OpenSim-MATLAB interface for solving optimal control problems using direct collocation.

Figure 1: OpenSim-MATLAB interface for solving optimal control problems using direct collocation.

Communication between MATLAB and OpenSim occurs via the OpenSim API. The green boxes represent the optimization process set up in MATLAB. The blue boxes represent the computational processes in OpenSim. The yellow boxes represent input and output files. The green-blue box labeled “State Derivatives” represents the discretization in the direct collocation approach. The initial guess and optimal result may be visualized in the OpenSim graphical user interface.

The initial guesses for the optimization parameters are read from two OpenSim storage (.sto) files, labeled InitialStates.sto and InitialControls.sto in Fig. 1. The results of an optimization are written to two similar files, labeled OptimalStates.sto and OptimalControls.sto in Fig. 1. This allows the initial guesses and final results to be easily visualized in the OpenSim graphical user interface (GUI). Intermediate result files may optionally be written as an optimization progresses to allow the intermediate motion to be viewed in the OpenSim GUI. The storage files containing the final results allow for easy execution of forward dynamics simulations based on the DC results using the OpenSim ForwardDynamics tool. Forward simulations are generated using the states from the first time point in the OptimalStates.sto file as the initial conditions and the muscle excitations from all time points in the OptimalControls.sto files as the controls.

Simple model

To demonstrate the DC approach using the OpenSim-MATLAB interface, we used a simple 1 degree of freedom (DOF) model consisting of a block acted upon by two muscles, resulting in a model with 6 states and 2 controls (Fig. 2A). The model is able to translate along the mediolateral axis (Z axis in Fig. 2A) as it is acted upon by the two muscles, one of which pulls in the positive direction with the other one pulling in the negative direction. The simple model was modified from the “Tug of War” example (Tug_of_War.osim) that is provided with OpenSim. In the original example model, the block has 6 DOF and 5 constraints to produce uniaxial sliding. We replaced the 6 DOF free joint with a 1 DOF slider joint to eliminate the constraints and reduce the size of the state space. We also modified the tendon slack lengths from the example such that the muscles operate closer to the plateau of the force-length curve for the movement task that was simulated. For this study, both muscles had peak isometric forces of 1000 N, optimal fiber lengths of 0.25 m, tendon slack lengths of 0.05 m, and pennation angles of 0°.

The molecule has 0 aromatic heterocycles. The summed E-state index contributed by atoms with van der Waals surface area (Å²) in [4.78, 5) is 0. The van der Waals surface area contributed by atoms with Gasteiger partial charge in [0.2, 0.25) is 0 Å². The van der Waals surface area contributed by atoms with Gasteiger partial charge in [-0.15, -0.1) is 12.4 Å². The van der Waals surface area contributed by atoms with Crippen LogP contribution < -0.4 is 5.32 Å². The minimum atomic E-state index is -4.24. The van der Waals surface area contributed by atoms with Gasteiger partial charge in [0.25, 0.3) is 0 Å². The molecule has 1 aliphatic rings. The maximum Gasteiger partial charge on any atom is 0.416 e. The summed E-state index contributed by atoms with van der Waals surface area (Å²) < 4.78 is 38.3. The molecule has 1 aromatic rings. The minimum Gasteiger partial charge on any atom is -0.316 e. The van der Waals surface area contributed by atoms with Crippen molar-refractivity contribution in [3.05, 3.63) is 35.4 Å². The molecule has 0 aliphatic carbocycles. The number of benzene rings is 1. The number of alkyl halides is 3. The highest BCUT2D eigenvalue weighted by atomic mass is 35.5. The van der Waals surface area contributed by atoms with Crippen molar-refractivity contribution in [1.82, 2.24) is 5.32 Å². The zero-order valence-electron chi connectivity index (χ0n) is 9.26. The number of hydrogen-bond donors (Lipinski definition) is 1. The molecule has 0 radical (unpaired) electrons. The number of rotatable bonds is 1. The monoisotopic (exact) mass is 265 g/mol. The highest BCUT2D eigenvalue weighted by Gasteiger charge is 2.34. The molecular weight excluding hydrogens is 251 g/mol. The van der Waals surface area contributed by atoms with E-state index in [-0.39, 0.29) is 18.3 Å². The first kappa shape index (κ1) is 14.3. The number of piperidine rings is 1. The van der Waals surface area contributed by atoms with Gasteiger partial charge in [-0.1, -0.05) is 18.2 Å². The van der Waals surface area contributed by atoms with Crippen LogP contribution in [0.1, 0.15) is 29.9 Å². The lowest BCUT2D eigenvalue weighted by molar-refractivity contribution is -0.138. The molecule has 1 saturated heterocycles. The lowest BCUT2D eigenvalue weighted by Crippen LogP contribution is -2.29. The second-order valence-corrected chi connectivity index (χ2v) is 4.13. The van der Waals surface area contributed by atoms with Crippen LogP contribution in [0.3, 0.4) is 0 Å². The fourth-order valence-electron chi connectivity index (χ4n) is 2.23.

OpenSim models used in this project.

Figure 2: OpenSim models used in this project.

(A) Simple model with 1 degree of freedom and two muscles. The central block can move freely along the Z-axis between the left and right anchor blocks. The simple model has 6 states and 2 controls, and was based on the Tug_Of_War.osim model provided with OpenSim. (B) Two-dimensional lower limb model with 3 degrees of freedom and 9 muscles. The lower limb model has 24 states and 9 controls, and was based on the leg6dof9musc.osim model provided with OpenSim.

Predictive simulations were generated where the target motion for the block was to begin at rest from a starting position of −0.08 m along the mediolateral axis, translate to a position of 0.08 m halfway through the movement time, and then return to the original state in a total movement time of 1.0 s. The actual movement was unspecified, other than for these task constraints defined at the initial time, the midpoint, and the final time. Other constraints were enforced such that the states and controls at the final time should match the states and controls at the initial time (Eqs. 5 and 6). The objective function was to minimize the sum of squared muscle activation integrals J=1Ti=1m0Tai2(t)dt where ai is the instantaneous activation of the ith muscle and m is the number of muscles. The NLP problem was solved at a range of grid densities from 25–501 nodes (25, 51, 101, 151, 201, 301, 401 and 501 nodes). Solutions were obtained for IPOPT at all grid densities and for fmincon (interior-point algorithm) up to 201 nodes. The computation time for fmincon on the denser grids was too long (>1 day) to be of practical value for such a small problem.